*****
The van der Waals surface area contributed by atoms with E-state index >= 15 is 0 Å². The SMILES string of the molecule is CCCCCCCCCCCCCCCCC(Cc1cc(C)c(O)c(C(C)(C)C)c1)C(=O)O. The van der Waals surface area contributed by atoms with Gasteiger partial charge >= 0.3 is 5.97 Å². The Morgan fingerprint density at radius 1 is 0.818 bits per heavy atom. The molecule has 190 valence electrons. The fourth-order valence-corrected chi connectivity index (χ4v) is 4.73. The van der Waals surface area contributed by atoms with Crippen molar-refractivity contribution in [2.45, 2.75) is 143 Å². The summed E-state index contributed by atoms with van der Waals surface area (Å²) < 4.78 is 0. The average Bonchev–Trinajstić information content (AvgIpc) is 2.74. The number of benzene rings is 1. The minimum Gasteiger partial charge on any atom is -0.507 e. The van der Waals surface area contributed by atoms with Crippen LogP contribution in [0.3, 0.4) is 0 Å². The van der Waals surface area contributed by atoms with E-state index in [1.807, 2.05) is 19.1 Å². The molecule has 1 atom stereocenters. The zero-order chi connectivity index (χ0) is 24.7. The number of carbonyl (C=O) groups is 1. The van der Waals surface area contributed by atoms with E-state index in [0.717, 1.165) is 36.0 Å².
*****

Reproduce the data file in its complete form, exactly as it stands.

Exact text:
The van der Waals surface area contributed by atoms with E-state index >= 15 is 0 Å². The SMILES string of the molecule is CCCCCCCCCCCCCCCCC(Cc1cc(C)c(O)c(C(C)(C)C)c1)C(=O)O. The van der Waals surface area contributed by atoms with Gasteiger partial charge >= 0.3 is 5.97 Å². The Morgan fingerprint density at radius 1 is 0.818 bits per heavy atom. The molecule has 190 valence electrons. The fourth-order valence-corrected chi connectivity index (χ4v) is 4.73. The van der Waals surface area contributed by atoms with Crippen molar-refractivity contribution in [2.45, 2.75) is 143 Å². The summed E-state index contributed by atoms with van der Waals surface area (Å²) < 4.78 is 0. The average Bonchev–Trinajstić information content (AvgIpc) is 2.74. The number of benzene rings is 1. The minimum Gasteiger partial charge on any atom is -0.507 e. The van der Waals surface area contributed by atoms with Crippen LogP contribution in [0.3, 0.4) is 0 Å². The van der Waals surface area contributed by atoms with E-state index in [1.807, 2.05) is 19.1 Å². The molecule has 1 atom stereocenters. The zero-order chi connectivity index (χ0) is 24.7. The number of carbonyl (C=O) groups is 1. The van der Waals surface area contributed by atoms with E-state index in [0.717, 1.165) is 36.0 Å².